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Dr. Oz and Dr. Roizen Answer Health and Wellness Questions About the Risks of Long-Term Benzo Use

Dr. Michael Dr. Michael Roizen, chief wellness officer at Cleveland Clinic and Dr. Mehmet Oz, the famous cardiothoracic surgeon and TV personality have recently answered two readers' questions, shining a light onto pressing health and wellness issues such as having exaggerated reactions to everyday sounds and the effects of long-term use of Xanax, Valium, Ativan and other benzodiazepines. Scientific evidence suggests that there are serious risks associated with long-term use of benzos, particularly in older patients. Family members of elderly people on benzodiazepines are increasingly concerned about the adverse effects of prolonged benzo use on their loved ones' physical and mental health as well as the addictive potential of these drugs which are commonly prescribed for panic attacks, anxiety, and sleep disorders.

Georgia from Fayetteville, NC wrote in her email to youdocsdaily@sharecare.com that 18 months ago, her 78-year old grandmother was prescribed benzodiazepines for the treatment of her insomnia. Georgia believes that these pills have had terrible effects on her balance, alertness and overall heath, but her grandmother got hooked on them, so she asked the medical experts if she should intervene or not. Dr. Oz answered Georgia's question, emphasizing that, according to a recent study over-prescription and long-term use of this class of drugs is a serious and growing issue that adversely affects elderly people in particular. In 2008 for instance, more than 11 million Americans were prescribed benzodiazepines and about 30% of these patients who used them for more than 4 months were 65 to 80 years old.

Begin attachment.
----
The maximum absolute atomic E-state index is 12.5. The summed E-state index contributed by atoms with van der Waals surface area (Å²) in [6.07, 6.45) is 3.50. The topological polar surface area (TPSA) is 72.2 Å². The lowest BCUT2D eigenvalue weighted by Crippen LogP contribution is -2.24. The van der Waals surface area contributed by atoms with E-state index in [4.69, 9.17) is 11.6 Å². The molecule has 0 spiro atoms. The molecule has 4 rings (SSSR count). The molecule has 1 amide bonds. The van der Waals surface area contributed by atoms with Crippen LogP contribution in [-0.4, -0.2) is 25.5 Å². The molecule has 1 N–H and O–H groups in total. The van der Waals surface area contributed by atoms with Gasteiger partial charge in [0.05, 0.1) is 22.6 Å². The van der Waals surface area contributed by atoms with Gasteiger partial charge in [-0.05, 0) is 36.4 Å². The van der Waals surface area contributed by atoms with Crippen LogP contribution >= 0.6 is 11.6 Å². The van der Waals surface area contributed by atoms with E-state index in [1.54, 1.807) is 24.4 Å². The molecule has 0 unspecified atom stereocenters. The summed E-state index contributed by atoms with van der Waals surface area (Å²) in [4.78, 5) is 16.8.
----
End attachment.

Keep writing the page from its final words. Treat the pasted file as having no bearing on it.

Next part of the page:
Dr. Oz added that several studies have revealed the majority of prescriptions for these tranquilizers are written by primary care clinicians rather than psychiatrists. Elderly patients who use benzodiazepines for more than 120 days may face an increased risk of accidents and falls, along with compromised driving skills, reduced mobility and impaired cognitive functioning and alertness. Dr. Oz advised Georgia to consider the safest way to reduce her grandmother's dependence and to identify those forms of physical activity that her grandmother can really manage (i.e. swimming pool exercises, walking, chair-based yoga etc.) in order to help her improve sleep, reduce anxiety and cope better with benzo withdrawal symptoms. Dr. Oz wrote that an effective and safe intervention consists of supervised and gradual benzo withdrawal ( he stressed that it's very dangerous to stop using benzos abruptly) in combination with psychotherapy.

A wellness-related question came from New York resident Haley O. who wrote that she is profoundly bothered by the sound of her co-worker cracking his knuckles all day long, so she asked the wellness expert if there's something wrong with her. Dr. Mike Roizen, who is also an award-winning author and co-founder of the RealAge service answered that Haley may suffer from misophonia, a neuro-psychiatric condition first identified in 2001 but presently not recognized in the Diagnostic and Statistics Manual. Dr. Roizen explained that British scientists at Newcastle University's Institute of Neuroscience conducted a study which involved performing brain scans on patients suffering from misophonia and observed that these patients had an abnormality in the frontal lobe of their brain, an area responsible for controlling emotion.

In other words, people who cannot stand everyday sounds such as the sound of someone breathing loudly, chewing or cracking his/her knuckles next to them, may have such over-the-top reactions because they cannot properly control their emotional response, so their brain goes into overdrive, they begin to sweat and their heart rate goes up. Dr. Roizen advised Haley to limit her exposure to triggers by using earphones or ear plugs, leave the room if the noise is really distressing, close her eyes and take deep breaths to calm the emotional response to those annoying sounds and even try to explain to her co-worker that she may be suffering from a condition known as misophonia.


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